Primary Care Providers in Pennsylvania Use Medication for Successful Treatment of Opioid Use Disorders
The Lehigh Valley Health Network (LVHN) used an AHRQ initiative to expand treatment for opioid use disorders in Pennsylvania. As a result, primary care physicians are now using medication-assisted treatment to care for their patients with opioid use disorders. This new practice has been a success; as of fall 2021, 75 percent of patients who initiated treatment have returned in the following calendar month to continue treatment. With addiction treatment, this number of returning patients represents a major improvement, as most patients traditionally end treatment quickly.
With eight hospitals and numerous health centers, physician practices, rehabilitation locations, and other outpatient locations, LVHN serves patients in seven eastern Pennsylvania counties. LVHN used AHRQ resources to integrate treatment for opioid use disorder into primary care practice.
“In one visit, a patient can get his diabetes and blood pressure medications, plus his medication for opioid use disorder, without feeling the judgement of going to an addiction specialist,” noted Gillian A. Beauchamp, M.D., LVHN emergency physician. “When you’re sitting in a primary care waiting room, nobody knows why you’re there, so you don’t feel the stigma you might in another setting of care.”
With a background in toxicology, Dr. Beauchamp came to LVHN in 2016 interested in implementing a program that would help people struggling with opioids get treatment with medication, which has a proven track record. Two colleagues helped her develop and expand the program. One colleague knew about AHRQ’s work and connected the team with the resources available from AHRQ.
The LVHN team collaborated with the Pennsylvania Department of Human Services, the Pennsylvania Department of Drug and Alcohol Programs, and the Graduate School of Public Health and the Program Evaluation and Research Unit at the University of Pittsburgh through an AHRQ initiative: the Rural Access to Medication Assisted Treatment in Pennsylvania project (Project RAMP).
Project RAMP incorporated universal screening for substance use disorders in outpatient clinics and medications for opioid use disorder in primary care practices. LVHN committed to improve screening, prevention, and treatment, and to increase access to medication through implementation across many LVHN primary care clinics.
Beginning in 2018, Dr. Beauchamp and a multidisciplinary team of colleagues set up emergency department, inpatient, and primary care-based resources to support patients with opioid use disorders and to provide medication treatment. After implementing initial acute care treatment—including withdrawal management, initiation of medication, and referral for ongoing care—the team began to train primary care physicians to continue this care in the outpatient setting.
Starting with just four primary care physicians, the program expanded to 10, and as of spring 2021 had 25 participating primary care providers in urban, suburban, and rural Pennsylvania. These are mostly family doctors in the Lehigh Valley area. Two practices are in isolated locations where they provide nearly all local medical services.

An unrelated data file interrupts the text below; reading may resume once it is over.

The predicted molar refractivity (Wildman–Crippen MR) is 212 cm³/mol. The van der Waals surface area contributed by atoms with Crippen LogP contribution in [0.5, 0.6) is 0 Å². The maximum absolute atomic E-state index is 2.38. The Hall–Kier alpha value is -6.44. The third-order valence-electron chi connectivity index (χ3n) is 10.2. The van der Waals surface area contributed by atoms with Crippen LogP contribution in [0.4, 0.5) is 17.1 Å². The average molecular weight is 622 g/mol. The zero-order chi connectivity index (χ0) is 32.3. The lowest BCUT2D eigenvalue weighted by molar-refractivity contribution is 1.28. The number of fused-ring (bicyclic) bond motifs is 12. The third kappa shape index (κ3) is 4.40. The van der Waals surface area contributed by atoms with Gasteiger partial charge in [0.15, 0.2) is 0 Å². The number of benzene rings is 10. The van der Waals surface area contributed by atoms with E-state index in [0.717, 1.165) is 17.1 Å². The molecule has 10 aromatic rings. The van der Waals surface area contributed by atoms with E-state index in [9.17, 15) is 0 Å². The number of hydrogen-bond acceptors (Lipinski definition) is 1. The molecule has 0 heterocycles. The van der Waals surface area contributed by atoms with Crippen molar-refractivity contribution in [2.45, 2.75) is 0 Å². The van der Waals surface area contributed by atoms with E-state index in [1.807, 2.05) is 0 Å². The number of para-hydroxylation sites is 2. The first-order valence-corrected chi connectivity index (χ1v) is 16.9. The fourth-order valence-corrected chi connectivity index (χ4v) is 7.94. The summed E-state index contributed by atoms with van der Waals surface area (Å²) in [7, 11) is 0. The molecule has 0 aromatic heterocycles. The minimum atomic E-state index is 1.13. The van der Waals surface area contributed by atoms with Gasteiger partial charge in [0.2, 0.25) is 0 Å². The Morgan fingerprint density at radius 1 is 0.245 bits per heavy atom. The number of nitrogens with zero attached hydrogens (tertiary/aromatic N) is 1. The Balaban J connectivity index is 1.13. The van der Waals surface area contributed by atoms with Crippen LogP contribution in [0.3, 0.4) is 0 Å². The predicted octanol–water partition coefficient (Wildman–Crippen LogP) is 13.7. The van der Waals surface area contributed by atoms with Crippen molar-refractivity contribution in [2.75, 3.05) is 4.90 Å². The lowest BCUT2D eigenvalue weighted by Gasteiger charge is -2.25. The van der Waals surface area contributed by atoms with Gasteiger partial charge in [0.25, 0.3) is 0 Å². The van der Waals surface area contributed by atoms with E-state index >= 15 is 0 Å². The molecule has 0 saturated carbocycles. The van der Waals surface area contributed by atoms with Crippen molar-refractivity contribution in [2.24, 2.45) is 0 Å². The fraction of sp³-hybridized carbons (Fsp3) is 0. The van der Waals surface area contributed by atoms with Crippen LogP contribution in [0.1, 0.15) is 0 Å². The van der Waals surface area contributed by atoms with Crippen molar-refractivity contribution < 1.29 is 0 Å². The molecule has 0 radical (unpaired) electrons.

“At the beginning, because they were unfamiliar with addiction treatment, the primary care doctors were uneasy taking on this care. Now that they’ve become more experienced, they’re quite comfortable providing it,” Dr. Beauchamp said.
The training has been able to reach many physicians through webinars with monthly training and discussions using Project ECHO, a structure for virtual knowledge-sharing that brings specialty care to rural and underserved communities. LVHN also has monthly meetings for questions and discussion.
The LVHN team found AHRQ’s data assistance valuable. “Figuring out how to collect data and pull reports is something we could not have done on our own,” Dr. Beauchamp said.
As of 2021, the program has been designated by the State as a Center of Excellence, recognizing its leadership, best practices, research, support, and training. LVHN’s Center of Excellence brings together community-based care management with emergency care and case workers, all of whom help patients connect with primary care providers for all their care.
About 100 patients a month are transferred from emergency departments and inpatient hospital units to maintenance care. Many of these patients now engage with primary care providers who integrate medication for addiction treatment into their overall primary care. In April 2021, 80 patients in 12 sites were receiving treatment from more than 20 providers.
“While opioid overdose rates have gotten worse due to COVID, we are getting more people into treatment,” Dr. Beauchamp noted. “We’re seeing three to eight more patients each month over previous months. And, with such a high-risk population, our 40 percent rate of patients returning month after month for their treatment is a very good return rate.”
Approximately 72 percent of LVHN’s patients in this program have remained in treatment after 120 days; 65 percent remain after 180 days. Nationally, 20 to 30 percent of patients usually remain in treatment by 120 to 180 days.